Julie Held was just 18 when her mother died after a long battle with leukaemia.

Her death had a profound effect on the young artist, who went on to express her grief in a series of paintings depicting how she imagines her mother, Gisela, would have aged over the years.

Although Julie, who grew up in Hampstead Garden Suburb, has made the paintings throughout her career, they have never before been shown in a public exhibition.

But after being approached by Julia Weiner, curator at the London Jewish Cultural Centre, she agreed to take the plunge and exhibit her work in a show entitled Living Memories.

“I started experimenting in this way when I was at the Camberwell School of Arts during my foundation course,“ explains Julie, who is now 57.

She continues: “I felt very unsure about showing them and I wasn’t sure why I was doing them, it only became clear later that they were a way of coming to terms with her very sad early death.“

The exhibition, to be held at the London Jewish Cultural Centre in Golders Green, will include a new painting in which Julie imagines her mother on her 90th birthday with her father, Peter, who has since remarried.

Gisela came to live in north London aged 11 after escaping Germany in 1937 with her mother and father, who was first sent to a concentration camp.

She studied at art school and went on to become a sculptor.

When Julie, who has two sisters and a brother, was 12-years-old Gisela became ill and died six years later.

Julie’s paintings are created from memories she has of her mother and express the grief she felt, but are also a celebration of Gisela’s life.

“It was a hard time for the whole family, it was very hard for me because these things are painful to witness and there’s not much you can do which makes one feel very helpless,“ says the former Brookland Rise School student.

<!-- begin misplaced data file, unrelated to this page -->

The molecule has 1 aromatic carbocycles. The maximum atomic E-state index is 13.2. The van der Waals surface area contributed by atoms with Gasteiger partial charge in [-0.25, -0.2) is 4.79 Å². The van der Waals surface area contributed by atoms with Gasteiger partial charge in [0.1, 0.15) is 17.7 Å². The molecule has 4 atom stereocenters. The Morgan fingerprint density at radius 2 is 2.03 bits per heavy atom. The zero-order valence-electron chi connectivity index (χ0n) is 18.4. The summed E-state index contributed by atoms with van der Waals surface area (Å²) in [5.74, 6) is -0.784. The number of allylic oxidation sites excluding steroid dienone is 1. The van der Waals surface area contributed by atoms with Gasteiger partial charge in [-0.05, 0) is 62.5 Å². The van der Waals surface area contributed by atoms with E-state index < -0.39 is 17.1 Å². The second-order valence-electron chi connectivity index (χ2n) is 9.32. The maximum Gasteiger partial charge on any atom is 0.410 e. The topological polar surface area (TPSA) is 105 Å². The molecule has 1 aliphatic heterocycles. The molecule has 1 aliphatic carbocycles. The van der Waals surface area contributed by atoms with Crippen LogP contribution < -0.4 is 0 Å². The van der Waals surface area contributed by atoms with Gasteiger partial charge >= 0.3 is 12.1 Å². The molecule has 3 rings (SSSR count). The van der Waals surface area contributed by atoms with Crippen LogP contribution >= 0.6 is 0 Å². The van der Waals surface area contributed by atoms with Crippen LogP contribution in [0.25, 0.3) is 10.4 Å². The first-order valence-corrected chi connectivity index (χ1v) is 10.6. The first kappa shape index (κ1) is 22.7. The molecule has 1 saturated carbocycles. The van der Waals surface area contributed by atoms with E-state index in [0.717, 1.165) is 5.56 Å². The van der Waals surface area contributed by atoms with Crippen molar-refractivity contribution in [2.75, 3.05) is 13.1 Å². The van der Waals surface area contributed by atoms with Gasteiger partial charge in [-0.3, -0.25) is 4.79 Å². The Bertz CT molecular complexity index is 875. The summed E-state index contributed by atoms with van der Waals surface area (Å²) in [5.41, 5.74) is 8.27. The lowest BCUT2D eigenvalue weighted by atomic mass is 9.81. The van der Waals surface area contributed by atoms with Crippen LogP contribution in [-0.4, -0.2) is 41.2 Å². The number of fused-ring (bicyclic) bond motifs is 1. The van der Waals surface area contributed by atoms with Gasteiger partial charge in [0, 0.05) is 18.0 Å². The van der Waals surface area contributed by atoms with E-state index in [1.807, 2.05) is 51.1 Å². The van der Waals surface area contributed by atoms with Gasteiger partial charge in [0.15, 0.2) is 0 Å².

She explains: “You carry that all through your life, you don’t get over it, you get used to it.

“She was a person with great joie de vivre, she had survived coming as a child from Nazi Germany, as had my father, and she carried the baggage of that deep inside her – sometimes you could glimpse that furrow.

“But she was a person given to celebration and enjoyed that part of life very much.“ Family is a focal point in Julie’s work, and she often paints her father, who is now 92-years-old.

“I have been painting my family since I can remember,“ muses the artist, who teaches at the Royal Drawing School.

“Many artists love the familiarity of the people they’re close to because somehow there’s more to get hold of.“ And it was her parents who first sparked her interest in painting, when she was given a large sketch book for Christmas aged three.

“They also gave me a miniature vacuum cleaner in pink,“ laughs Julie.

“I remember being a thousand times more thrilled with the drawing stuff than the vacuum cleaner and ever since then I loved drawing.“

This initial interest developed into a life-long love for the Crouch End resident, who is a member of the New English Art Club.

“It’s what I’ve always felt happiest doing,“ she enthuses.

“I love the fact that you can put a tiny thing at the end of your finger – a piece of charcoal or pencil and go on a journey.“

London Jewish Cultural Centre, North End Road, Golders Green, May 18 to June 26, a variety of times. Details: 020 7433 8988, jw3.org.uk